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The metric $\mathbf g: V\times V \rightarrow \mathbb R$ is, by definition, a multilinear map which eats two elements of the underlying vector space and spits out a real number. Because the metric provides an isomorphism$^\dagger$ between the vector space $V$ and the dual space $V^*$, we can map any vector $X\in V$ to a corresponding covector $X^\flat \...


6

Well, four-velocity $dx^\mu/d \tau$ lives on the tangent space $T \mathcal{M}$. This is actually how tangent space is defined, as the space of tangents to curves. In other words, this is where the whole story of tensors starts and all the other structure is built from its relation to $T \mathcal{M}$. So it is perhaps natural to define the metric first as ...


3

In some sub-fields people have conventions for what the "right" thing is, but the following rules generally should guide you to what makes sense: The zeroth rule: you are writing to communicate something accurately. This supersedes all other rules, whether of grammar or style. Think about what your reader will (mis)understand. The first rule: be ...


3

Keep in mind that electric field is negative gradient of potential.


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The conjugation formula you have in general dimensions is true only for scalar operators. In $d=2$, this corresponds to an operator with $h={\bar h} = \frac{\Delta}{2}$. We therefore need to prove $$ {\cal O}^\dagger(z,{\bar z}) = \frac{1}{(z {\bar z})^{\Delta} } {\cal O} \left( \frac{1}{ {\bar z} } , \frac{1}{z} \right) \qquad \qquad (1) $$ To derive this, ...


2

The correct relation is $$\partial_\mu \left(\frac{\partial \mathcal{L}}{\partial(\partial_\mu \phi)}\right)= \partial_0 \left(\frac{\partial \mathcal{L}}{\partial(\partial_0 \phi)}\right)+\partial_i \left(\frac{\partial \mathcal{L}}{\partial(\partial_i \phi)}\right).$$ Essentially you're asking if $$A_\mu B^\mu \overset{?}{=} A_0 B^0 + A_i B^i,$$ or $$A_\...


2

There should be no special "minus" sign for transposing a single spinor, yet here the minus sign must appear when you transpose the quantity $\psi_L^\dagger \psi_R$ because when you transpose it an ordinary way, the order of components is changed ($\psi_R$ becomes first and $\psi_L$ second). Spinors consist of anticommuting Grassmann components. In ...


2

Placement of the metric varies, as it's simply a convention. Different authors will use different conventions and sometimes not stick to the same one, depending on what makes an equation more readable. There is no difference in that $g_{ab}A^aB^b = A^ag_{ab}B^B = A^aB^bg_{ab}$. The only time there would be a difference in an index expression like this is if ...


1

By the Einstein convention there is an implicit sum $$ \sum_{a,b=1}^d g_{ab}A^aB^b\,. $$ Clearly you will agree that for any term of the sum $g_{ab}$, $A^a$ and $A^b$ are just real numbers. Therefore they commute as always.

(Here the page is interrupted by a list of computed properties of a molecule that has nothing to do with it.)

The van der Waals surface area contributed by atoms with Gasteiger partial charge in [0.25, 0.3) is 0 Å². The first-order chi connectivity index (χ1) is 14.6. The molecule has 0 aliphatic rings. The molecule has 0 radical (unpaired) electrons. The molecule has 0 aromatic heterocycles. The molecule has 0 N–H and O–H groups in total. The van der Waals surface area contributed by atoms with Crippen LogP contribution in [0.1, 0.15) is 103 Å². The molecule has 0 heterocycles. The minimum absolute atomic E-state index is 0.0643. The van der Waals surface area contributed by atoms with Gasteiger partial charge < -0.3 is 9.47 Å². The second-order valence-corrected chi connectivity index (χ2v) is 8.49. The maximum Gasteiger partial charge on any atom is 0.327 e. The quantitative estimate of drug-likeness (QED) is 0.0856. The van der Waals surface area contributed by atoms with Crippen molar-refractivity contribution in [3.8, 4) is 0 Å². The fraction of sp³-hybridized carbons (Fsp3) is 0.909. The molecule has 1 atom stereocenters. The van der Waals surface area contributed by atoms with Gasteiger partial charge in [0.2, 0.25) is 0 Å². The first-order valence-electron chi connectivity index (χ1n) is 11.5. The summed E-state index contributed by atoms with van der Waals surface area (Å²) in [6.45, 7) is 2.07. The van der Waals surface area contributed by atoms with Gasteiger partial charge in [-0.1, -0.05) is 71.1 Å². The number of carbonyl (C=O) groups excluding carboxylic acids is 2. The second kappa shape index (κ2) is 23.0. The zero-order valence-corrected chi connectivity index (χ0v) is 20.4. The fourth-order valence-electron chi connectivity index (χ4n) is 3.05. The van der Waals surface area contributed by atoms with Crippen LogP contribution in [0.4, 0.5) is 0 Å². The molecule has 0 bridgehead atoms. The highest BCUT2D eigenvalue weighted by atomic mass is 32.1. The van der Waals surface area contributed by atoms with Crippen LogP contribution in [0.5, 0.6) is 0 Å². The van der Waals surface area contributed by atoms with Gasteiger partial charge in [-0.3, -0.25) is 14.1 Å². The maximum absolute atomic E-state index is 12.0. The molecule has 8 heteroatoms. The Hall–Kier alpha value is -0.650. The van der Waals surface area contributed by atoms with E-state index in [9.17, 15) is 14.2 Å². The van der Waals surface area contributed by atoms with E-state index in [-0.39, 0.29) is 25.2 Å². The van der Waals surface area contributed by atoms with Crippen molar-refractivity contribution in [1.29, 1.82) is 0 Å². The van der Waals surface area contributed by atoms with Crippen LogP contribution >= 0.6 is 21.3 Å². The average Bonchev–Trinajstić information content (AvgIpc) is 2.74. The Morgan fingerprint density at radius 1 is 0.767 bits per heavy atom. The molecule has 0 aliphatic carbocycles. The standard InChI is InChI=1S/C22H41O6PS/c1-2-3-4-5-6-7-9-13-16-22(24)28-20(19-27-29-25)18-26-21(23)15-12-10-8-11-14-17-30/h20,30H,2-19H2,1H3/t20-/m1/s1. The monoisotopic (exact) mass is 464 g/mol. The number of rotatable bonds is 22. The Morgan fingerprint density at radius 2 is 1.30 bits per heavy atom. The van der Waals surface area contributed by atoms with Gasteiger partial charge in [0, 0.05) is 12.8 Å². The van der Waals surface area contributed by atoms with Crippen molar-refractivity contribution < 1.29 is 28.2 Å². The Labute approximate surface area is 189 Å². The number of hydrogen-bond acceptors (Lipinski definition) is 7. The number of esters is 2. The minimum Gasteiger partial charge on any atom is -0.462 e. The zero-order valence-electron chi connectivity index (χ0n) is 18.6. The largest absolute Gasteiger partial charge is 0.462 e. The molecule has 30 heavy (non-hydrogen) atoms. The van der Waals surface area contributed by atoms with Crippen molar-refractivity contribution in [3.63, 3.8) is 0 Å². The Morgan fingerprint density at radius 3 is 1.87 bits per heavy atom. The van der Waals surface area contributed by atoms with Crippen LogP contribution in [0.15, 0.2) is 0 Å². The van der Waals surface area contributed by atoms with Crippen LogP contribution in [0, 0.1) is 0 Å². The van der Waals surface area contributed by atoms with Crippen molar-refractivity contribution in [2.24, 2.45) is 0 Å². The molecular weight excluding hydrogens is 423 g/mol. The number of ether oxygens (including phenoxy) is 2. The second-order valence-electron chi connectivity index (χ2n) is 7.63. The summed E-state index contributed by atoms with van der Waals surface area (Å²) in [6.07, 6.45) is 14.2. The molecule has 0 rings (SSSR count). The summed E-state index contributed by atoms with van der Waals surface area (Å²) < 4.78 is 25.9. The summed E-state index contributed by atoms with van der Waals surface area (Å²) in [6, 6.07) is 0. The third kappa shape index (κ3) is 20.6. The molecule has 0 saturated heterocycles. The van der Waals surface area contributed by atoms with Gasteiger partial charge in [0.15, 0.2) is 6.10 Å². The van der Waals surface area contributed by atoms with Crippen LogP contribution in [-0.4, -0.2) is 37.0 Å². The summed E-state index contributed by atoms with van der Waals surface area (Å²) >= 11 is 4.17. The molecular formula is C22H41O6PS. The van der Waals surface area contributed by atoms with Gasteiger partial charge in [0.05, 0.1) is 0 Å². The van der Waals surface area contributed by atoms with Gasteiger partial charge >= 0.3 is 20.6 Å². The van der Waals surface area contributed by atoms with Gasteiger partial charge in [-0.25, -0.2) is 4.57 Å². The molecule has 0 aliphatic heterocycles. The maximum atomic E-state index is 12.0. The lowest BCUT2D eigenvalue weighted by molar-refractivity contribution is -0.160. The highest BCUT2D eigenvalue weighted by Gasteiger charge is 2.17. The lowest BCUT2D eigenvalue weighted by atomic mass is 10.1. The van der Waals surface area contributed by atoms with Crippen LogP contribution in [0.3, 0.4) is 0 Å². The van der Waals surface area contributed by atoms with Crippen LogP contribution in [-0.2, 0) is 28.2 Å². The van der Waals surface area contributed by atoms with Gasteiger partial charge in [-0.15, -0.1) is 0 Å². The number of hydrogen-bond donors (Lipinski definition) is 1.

1

This makes sense to me if I pick the y axis to be upward and the x axis to point to the right in the sketch given in the book. Then, the torque would point in the negative z direction. In the diagram $x$ points down, $y$ points right (conventionally). (See: polar coordinates) But what if I picked my y axis to point downwards? Then the torque would ...


1

I'm assuming you mean that the real part of the Green function will change its sign. The imaginary part of the Green function is related to the spectral density and therefore it is always negative (from the realtion $-\rm{Im}\{G^r(\omega)\} = \pi A(\omega)$). To see what you are looking for you can examine it in the following manner: $$ \rm{Re}\{G^r(\omega)\...


1

Whenever you are calculating fields/potentials in a region (of interest) you are always considering the fields/potentials created inside your region. Any variation in field that you’ve calculated is a result of an effect/charge outside your region. If you want to incorporate those variations then you must extend your region to include the source of the ...


1

To understand the reason for the difference in signs, it may be helpful to consider the following definition of potential difference, or voltage $V$. The potential difference, $V$, between two points is the work required per unit charge to move the charge between the two points. By convention, the direction of the electric field is the direction of the ...


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Also what does it mean if the value is negative? If $V_{ab}$ is negative, it means that $V_a-V_b$ is negative. In other words, it means that point b is at a higher potential than point a. What is the difference between $V_{ab}$ and $V_{ba}$ ? $V_{ab}$ is $V_a-V_b$. $V_b$ is $V_b-V_a$. So $V_{ab}=-V_{ba}$. So if $V_{ab}$ is positive 4 for example , ...


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If you have a circuit and enough information about it then you may be able to deduce the voltage between $A$ and $B$ using Kirchoff's laws. There is no certain simple answer to this as it depends on the other components and what you know. E.g. if you had a battery connected to three resistors in series and you knew the battery's voltage and all of the ...


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